It was a big day for the relatively new Penske Racing Nationwide program. Keselowski led 72 laps, some of them with Allgaier on his bumper. Allgaier sprinted to the lead on a restart with 27 laps to go and stayed in front the rest of the way to score his first series victory.
“I’m happy for Justin,” Keselowski said. “There’s nothing like a first-time winner in NASCAR.”
Keselowski was close enough to Allgaier over the final laps to execute the bump-and-run and take the lead, but, largely because they’re teammates, he didn’t use the move.
“On the restart there he ran me up pretty high, but I really had no room to be angry at him because I wrecked him here before,” Keselowski said. “I lifted and let him in. I thought I had a shot at getting it back, but I didn’t catch the right breaks as far as lapped traffic.
“I erred on the side of caution. The last thing I need is to wreck either one of us. It’s still a relatively new program. That’s the last thing we need.”
Allgaier called the win “unbelievable. That battle with Brad was awesome. I couldn’t be happier to see two Penske cars up there running for the win.”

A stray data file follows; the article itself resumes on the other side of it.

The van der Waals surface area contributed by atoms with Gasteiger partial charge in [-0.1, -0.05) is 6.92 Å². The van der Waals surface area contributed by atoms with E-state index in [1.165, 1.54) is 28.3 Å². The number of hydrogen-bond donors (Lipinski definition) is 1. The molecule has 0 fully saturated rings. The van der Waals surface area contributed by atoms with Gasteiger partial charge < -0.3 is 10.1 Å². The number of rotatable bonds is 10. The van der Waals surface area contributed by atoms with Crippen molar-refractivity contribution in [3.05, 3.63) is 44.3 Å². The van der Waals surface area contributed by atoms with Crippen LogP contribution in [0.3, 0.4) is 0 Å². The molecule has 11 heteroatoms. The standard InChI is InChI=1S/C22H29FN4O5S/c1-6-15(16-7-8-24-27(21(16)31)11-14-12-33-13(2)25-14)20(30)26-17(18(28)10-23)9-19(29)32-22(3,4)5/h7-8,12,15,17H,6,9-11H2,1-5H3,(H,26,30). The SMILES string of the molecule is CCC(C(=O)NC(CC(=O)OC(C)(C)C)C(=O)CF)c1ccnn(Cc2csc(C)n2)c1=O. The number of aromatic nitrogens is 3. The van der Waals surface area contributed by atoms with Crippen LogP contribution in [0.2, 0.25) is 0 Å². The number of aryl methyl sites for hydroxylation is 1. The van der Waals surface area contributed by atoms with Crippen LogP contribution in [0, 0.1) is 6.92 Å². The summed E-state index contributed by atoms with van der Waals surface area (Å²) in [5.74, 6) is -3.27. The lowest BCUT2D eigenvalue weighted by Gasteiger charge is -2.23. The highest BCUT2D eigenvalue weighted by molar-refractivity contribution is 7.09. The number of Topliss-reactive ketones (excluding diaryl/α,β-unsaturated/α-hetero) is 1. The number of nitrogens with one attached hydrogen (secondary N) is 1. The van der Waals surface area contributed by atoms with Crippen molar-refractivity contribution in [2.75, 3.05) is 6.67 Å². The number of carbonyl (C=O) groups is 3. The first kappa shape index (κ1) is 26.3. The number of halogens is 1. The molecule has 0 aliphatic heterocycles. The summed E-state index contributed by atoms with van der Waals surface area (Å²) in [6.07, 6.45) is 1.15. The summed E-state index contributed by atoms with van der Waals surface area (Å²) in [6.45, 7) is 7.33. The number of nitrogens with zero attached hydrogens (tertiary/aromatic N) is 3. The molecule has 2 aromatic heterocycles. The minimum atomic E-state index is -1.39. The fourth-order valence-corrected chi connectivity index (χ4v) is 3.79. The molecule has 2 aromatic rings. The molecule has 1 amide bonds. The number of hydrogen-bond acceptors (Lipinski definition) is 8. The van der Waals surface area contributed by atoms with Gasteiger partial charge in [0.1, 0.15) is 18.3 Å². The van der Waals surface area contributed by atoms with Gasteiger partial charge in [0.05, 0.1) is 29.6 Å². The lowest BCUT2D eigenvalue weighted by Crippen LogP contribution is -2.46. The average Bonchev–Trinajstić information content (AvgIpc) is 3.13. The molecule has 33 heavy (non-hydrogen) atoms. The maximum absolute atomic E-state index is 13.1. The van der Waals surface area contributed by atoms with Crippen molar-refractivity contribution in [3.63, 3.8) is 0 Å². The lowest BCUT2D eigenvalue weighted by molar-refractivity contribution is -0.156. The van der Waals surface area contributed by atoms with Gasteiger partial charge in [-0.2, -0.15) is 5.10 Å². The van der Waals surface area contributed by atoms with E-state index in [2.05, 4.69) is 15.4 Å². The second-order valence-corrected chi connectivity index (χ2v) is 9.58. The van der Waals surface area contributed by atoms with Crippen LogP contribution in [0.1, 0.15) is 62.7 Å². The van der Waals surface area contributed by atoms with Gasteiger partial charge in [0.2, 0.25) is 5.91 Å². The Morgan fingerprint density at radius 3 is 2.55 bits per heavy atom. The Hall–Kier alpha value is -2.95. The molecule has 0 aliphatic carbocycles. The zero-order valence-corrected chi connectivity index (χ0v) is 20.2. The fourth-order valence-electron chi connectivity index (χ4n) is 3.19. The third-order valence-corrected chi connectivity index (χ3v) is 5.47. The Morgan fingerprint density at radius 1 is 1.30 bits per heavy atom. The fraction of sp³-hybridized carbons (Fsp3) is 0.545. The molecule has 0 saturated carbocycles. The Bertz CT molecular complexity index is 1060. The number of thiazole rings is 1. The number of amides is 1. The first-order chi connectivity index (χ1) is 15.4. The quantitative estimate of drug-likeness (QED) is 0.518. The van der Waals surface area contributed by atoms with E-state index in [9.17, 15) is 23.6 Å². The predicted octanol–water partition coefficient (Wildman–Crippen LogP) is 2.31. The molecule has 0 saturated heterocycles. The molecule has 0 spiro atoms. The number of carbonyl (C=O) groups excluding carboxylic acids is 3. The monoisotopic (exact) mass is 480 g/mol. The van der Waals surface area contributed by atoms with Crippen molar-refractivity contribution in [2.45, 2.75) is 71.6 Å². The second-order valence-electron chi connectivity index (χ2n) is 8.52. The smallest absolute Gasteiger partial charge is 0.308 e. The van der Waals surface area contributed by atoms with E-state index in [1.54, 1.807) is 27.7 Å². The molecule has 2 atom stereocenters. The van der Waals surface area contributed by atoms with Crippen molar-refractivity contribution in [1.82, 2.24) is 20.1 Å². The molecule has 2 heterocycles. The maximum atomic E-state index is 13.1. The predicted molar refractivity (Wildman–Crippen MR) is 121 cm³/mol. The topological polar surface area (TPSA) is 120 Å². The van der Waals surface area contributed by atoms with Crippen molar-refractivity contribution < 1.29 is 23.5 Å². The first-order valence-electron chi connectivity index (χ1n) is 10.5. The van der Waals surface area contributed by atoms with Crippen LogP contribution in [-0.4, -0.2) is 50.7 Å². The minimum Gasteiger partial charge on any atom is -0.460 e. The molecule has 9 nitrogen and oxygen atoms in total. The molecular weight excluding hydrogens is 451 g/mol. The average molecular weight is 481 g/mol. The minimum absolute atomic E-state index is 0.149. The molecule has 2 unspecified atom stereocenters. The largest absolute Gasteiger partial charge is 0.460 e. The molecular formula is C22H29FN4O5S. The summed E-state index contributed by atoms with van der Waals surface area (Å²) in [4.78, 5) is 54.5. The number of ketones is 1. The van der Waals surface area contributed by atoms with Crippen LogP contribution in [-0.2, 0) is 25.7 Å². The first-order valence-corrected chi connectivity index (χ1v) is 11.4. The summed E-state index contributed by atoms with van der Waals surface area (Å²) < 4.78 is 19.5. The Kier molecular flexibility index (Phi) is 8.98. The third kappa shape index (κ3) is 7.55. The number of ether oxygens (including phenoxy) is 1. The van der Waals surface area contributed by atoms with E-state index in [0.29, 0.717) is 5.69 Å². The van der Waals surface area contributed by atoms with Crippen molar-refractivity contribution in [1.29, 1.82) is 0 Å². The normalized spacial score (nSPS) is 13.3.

Although Keselowski, whose aggressive driving has been criticized by other NASCAR drivers, chose not to push Allgaier from the lead in the final miles Saturday, Kevin Harvick had other thoughts in the fight for fifth place. Harvick popped Joey Logano’s car in the left rear in the final turn on the final lap, sending Logano into the wall and dropping him from fourth to 14th.
“He kept chopping me and chopping me,” said Harvick, who had tried to pass Logano for a long series of laps. “I got into him a little bit. I hate that it happened. You got to do what you got to do.”
Logano stomped off after the race without comment.
The first half of the event was marred by two nasty accidents.
On lap 91, contact between Scott Wimmer and Brian Scott resulted in a spin by Colin Braun, and Braun’s car was slammed in the rear by the following car of Steve Wallace. The impact shot Braun’s car into the air, and Wallace’s car came to a stop partially underneath it as fire erupted. There were no injuries.
A few laps later, James Buescher tapped Trevor Bayne’s car in the second turn, and both cars slid through the turn. Coleman Pressley spun out as he slowed behind them.
Mike Hembree is NASCAR Editor for SPEEDtv.com and has been covering motorsports for 28 years. He has written several books on NASCAR, including "NASCAR: The Definitive History of America's Sport" and "Then Tony Said To Junior: The Best NASCAR Stories Ever Told". He is a six-time winner of the National Motorsports Press Association Writer of the Year Award.